A common symptom of many chronic illnesses is fatigue. Although this symptom doesn’t necessarily cause pain, it can still be crippling. I’ll be honest though, it annoys me when people misuse the word.
I’ve heard a bunch of people complain about feeling ‘fatigue’ after waking up a little earlier than usual. “I just need a coffee and then I’ll be good” they might say. The things is, for many of us, it isn’t that simple. Coffee won’t fix the level of tiredness we feel. Hell, sleep itself can barely fix it.
So what is fatigue? It’s often described as ‘extreme tiredness’, but what does it feel like? How can you tell the difference between when you’re feeling a bit tired to when you’re actually suffering from something else?
Ask yourself these questions to get a better picture.
Do you feel better after sleep?
Adults are suggested to get 7-9 hours of sleep every day. Following this will likely improve your mental and physical health. For people with fatigue, sleeping the suggested amount makes little difference. You could wake up and feel just as tired as you did when you went to sleep, if not, worse!
Do you feel weak?
Fatigue can affect you physically. Where it differs from regular tiredness is how your body feels. If you have trouble physically getting out of bed, walking, getting dressed, doing menial tasks or even sitting upright in a chair, you may be suffering from fatigue.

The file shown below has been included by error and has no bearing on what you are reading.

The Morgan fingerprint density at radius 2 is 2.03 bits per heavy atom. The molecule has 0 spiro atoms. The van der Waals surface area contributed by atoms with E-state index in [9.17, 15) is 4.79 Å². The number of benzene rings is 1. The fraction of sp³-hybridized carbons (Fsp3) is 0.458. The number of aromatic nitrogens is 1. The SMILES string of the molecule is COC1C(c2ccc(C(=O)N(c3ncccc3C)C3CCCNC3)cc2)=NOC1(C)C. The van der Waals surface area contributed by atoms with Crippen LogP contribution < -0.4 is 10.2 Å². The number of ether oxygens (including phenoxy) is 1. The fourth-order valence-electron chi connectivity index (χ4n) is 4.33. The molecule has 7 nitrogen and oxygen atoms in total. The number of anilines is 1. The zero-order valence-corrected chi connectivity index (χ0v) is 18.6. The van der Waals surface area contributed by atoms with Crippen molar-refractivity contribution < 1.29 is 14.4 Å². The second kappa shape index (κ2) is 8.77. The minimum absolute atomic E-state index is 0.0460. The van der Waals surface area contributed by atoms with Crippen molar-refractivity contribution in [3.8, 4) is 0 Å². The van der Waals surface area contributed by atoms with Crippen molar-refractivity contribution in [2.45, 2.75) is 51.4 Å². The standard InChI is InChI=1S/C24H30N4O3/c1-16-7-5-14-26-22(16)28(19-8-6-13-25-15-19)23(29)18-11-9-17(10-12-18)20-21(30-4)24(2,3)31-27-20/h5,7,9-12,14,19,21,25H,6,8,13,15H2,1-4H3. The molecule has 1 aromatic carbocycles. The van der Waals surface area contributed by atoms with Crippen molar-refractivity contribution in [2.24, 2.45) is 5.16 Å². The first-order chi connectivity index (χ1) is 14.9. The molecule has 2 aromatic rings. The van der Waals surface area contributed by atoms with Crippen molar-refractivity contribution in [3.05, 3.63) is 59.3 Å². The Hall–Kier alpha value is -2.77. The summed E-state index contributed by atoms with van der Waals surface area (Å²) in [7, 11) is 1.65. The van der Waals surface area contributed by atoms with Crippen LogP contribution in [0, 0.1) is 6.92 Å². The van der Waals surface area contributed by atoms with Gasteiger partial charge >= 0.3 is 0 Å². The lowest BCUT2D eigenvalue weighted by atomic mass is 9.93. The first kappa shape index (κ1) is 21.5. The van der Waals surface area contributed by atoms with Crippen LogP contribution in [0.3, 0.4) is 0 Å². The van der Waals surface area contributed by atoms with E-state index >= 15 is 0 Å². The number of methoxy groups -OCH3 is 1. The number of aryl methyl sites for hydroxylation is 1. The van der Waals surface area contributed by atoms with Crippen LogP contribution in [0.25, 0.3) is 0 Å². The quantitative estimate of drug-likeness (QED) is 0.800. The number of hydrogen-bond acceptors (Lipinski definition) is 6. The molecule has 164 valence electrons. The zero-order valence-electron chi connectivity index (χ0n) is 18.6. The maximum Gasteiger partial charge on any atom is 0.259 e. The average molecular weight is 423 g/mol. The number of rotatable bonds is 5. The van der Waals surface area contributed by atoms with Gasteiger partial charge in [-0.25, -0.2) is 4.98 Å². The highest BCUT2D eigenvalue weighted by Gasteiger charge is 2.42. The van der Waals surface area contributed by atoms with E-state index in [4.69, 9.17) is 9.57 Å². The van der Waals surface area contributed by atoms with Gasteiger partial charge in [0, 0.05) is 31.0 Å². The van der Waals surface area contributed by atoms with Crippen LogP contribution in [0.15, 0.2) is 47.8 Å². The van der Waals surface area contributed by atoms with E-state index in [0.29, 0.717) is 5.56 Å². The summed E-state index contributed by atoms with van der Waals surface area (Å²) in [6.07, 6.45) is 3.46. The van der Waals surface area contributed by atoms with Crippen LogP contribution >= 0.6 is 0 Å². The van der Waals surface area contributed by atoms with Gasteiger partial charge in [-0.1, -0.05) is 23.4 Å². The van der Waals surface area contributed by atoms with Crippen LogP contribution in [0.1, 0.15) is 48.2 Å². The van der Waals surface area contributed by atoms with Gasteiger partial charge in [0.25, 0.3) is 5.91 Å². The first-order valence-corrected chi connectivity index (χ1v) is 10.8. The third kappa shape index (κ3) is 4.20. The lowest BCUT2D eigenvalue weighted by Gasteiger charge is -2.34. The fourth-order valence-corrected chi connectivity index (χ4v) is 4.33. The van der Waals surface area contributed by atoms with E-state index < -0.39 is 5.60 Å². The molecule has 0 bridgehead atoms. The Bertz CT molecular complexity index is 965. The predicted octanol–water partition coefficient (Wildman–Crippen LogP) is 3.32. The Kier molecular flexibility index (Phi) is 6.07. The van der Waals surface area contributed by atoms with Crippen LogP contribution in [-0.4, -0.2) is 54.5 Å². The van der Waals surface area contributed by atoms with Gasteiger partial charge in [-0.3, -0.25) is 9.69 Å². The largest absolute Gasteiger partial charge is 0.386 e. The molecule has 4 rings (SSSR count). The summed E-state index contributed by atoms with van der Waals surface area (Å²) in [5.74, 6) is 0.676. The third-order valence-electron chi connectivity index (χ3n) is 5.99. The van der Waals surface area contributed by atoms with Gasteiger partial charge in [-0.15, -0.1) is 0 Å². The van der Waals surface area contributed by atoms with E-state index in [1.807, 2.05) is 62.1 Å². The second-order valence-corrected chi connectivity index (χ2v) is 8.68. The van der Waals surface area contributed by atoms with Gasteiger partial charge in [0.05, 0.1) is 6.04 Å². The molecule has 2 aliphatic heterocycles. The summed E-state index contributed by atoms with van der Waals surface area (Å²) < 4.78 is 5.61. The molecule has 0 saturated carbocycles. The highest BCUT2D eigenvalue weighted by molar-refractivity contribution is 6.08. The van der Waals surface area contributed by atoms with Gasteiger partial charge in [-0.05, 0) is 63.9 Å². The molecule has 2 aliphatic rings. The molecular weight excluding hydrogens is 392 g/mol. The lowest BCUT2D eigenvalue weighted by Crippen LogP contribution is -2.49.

Are you having trouble thinking?
Fatigue can also affect you mentally. Experiencing such extreme levels of tiredness can make it hard to process thoughts and remember things. As someone who reads a lot, if it takes me a while to read a single sentence, I know it’s time to put down the book and rest.
There are definitely many other signs of fatigue. People will have different experiences based on what is causing the extreme levels of tiredness. I, for example, will have problems breathing and experience really strange dreams (I should probably document them as they happen and publish a post)!
I think it’s also important to note that chronic illness isn’t the only cause of fatigue. It can happen due to a number of different reasons i.e the flu, a poor diet, stress, grief, drug use etc.
Being tired from time to time is normal, fatigue isn’t so it’s important to be aware of the differences. If nothing is improving your decreased energy levels, seek help from a GP to figure out the underlying cause. It’s not all doom and gloom. There are a few suggested ways to battle fatigue which I discuss in another post.